The small but growing market for computerized loan originations, could get a boost thanks to Microsoft Corp.'s sizzling new Windows 95 program, some industry observers believe.

The new program allows direct access to the software giant's Microsoft Network, which features a loan origination developed by Patriot Services Inc., Southfield, Mich.

While only a tiny fraction of originations are now performed via a computerized loan system, Patriot hopes that a portion of the millions of computer owners expected to buy Windows 95 will seek out its product on the information superhighway.

"We can give people access to some of the largest lenders in the country," said Mark Sendo, president of Patriot. Among other things, browsers can take a look at current mortgage rates, submit loan applications directly to lenders, compare and contrast costs, and collect documents.

The progress of computerized originations has been held back, however, by Department of Housing and Urban Development regulations. But Mr. Sendo hopes his Microsoft Network offering will attract consumers who might not otherwise think of using such a loan.

Mr. Sendo's rivals aren't so sure. "We're not worried about Patriot," said Jack Guttentag, chairman of GHR Systems in Wayne, Pa., developer of the Mars network. "We've got the state-of-the-art system."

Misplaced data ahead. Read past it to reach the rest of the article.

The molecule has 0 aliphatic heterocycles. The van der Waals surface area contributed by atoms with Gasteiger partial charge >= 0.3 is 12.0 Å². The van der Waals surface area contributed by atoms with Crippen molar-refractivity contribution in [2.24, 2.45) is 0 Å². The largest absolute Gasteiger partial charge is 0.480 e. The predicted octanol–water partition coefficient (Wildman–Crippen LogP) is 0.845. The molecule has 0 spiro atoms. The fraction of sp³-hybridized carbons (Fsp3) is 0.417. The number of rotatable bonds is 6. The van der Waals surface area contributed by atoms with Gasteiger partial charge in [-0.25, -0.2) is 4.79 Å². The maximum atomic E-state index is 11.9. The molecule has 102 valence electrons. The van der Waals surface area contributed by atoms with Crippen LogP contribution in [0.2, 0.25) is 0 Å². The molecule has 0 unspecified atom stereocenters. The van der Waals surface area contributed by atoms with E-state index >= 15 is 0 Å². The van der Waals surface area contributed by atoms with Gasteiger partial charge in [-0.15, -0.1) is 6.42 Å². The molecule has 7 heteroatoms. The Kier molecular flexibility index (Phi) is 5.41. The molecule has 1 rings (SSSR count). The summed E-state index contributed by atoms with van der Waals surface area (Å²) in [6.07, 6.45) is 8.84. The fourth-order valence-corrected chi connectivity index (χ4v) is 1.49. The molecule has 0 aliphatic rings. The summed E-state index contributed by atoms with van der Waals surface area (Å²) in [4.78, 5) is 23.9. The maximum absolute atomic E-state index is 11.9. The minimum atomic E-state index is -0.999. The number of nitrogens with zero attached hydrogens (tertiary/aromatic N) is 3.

Initially, Mr. Sendo expects his product to appeal to borrowers looking to refinance, assuming that mortgage rates continue to drop and refinancings pick up steam.

"This is like a brick and mortar location at every computer," said Mr. Sendo, who predicts that up to four million people could be on the Microsoft Network within 12 months. Users can get to the Microsoft Network without the new Windows 95 program, however.

Already, six companies have signed up with Patriot, including Monument Mortgage Inc., Walnut Creek, Calif.; Advanta Mortgage Corp., San Diego, and Countrywide Funding Corp., Pasadena, Calif. Mr. Sendo expects more to join soon.

Computerized loan originations could grow in popularity if HUD decides to allow real estate agents to collect a fee for referring borrowers to them, said Brian Chappelle, a staff vice-president with the Mortgage Bankers Association of America.

But Mr. Chappelle added that while high tech has its advantages, "you can get a loan just as fast by making a phone call as by using a CLO."

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